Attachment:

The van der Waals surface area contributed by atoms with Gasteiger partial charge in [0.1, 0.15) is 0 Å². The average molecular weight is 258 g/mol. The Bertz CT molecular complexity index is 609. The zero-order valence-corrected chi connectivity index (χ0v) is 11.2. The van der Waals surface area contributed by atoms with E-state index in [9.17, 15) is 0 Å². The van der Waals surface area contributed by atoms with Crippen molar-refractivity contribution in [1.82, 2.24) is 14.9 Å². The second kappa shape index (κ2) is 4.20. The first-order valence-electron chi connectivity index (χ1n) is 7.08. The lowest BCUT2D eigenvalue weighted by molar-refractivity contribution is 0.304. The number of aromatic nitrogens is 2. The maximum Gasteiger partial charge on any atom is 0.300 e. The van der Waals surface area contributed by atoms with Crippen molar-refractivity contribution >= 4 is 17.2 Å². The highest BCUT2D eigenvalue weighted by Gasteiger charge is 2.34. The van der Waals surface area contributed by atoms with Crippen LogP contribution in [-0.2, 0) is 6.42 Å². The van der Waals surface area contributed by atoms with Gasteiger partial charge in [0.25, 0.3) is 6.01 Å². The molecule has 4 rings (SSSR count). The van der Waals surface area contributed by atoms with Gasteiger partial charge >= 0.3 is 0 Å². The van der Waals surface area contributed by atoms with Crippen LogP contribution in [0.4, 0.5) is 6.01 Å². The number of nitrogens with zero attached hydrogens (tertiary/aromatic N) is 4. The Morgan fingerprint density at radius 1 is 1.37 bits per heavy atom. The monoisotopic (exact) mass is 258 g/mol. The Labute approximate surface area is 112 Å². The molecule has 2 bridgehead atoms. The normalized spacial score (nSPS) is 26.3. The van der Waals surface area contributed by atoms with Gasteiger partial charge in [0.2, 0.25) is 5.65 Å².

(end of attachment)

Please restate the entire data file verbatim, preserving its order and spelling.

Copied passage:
The van der Waals surface area contributed by atoms with Gasteiger partial charge in [0.1, 0.15) is 0 Å². The average molecular weight is 258 g/mol. The Bertz CT molecular complexity index is 609. The zero-order valence-corrected chi connectivity index (χ0v) is 11.2. The van der Waals surface area contributed by atoms with E-state index in [9.17, 15) is 0 Å². The van der Waals surface area contributed by atoms with Crippen molar-refractivity contribution in [1.82, 2.24) is 14.9 Å². The second kappa shape index (κ2) is 4.20. The first-order valence-electron chi connectivity index (χ1n) is 7.08. The lowest BCUT2D eigenvalue weighted by molar-refractivity contribution is 0.304. The number of aromatic nitrogens is 2. The maximum Gasteiger partial charge on any atom is 0.300 e. The van der Waals surface area contributed by atoms with Crippen molar-refractivity contribution >= 4 is 17.2 Å². The highest BCUT2D eigenvalue weighted by Gasteiger charge is 2.34. The van der Waals surface area contributed by atoms with Crippen LogP contribution in [-0.2, 0) is 6.42 Å². The van der Waals surface area contributed by atoms with Gasteiger partial charge in [0.25, 0.3) is 6.01 Å². The molecule has 4 rings (SSSR count). The van der Waals surface area contributed by atoms with Gasteiger partial charge >= 0.3 is 0 Å². The van der Waals surface area contributed by atoms with Crippen LogP contribution in [0.4, 0.5) is 6.01 Å². The number of nitrogens with zero attached hydrogens (tertiary/aromatic N) is 4. The Morgan fingerprint density at radius 1 is 1.37 bits per heavy atom. The monoisotopic (exact) mass is 258 g/mol. The Labute approximate surface area is 112 Å². The molecule has 2 bridgehead atoms. The normalized spacial score (nSPS) is 26.3. The van der Waals surface area contributed by atoms with Gasteiger partial charge in [0.2, 0.25) is 5.65 Å².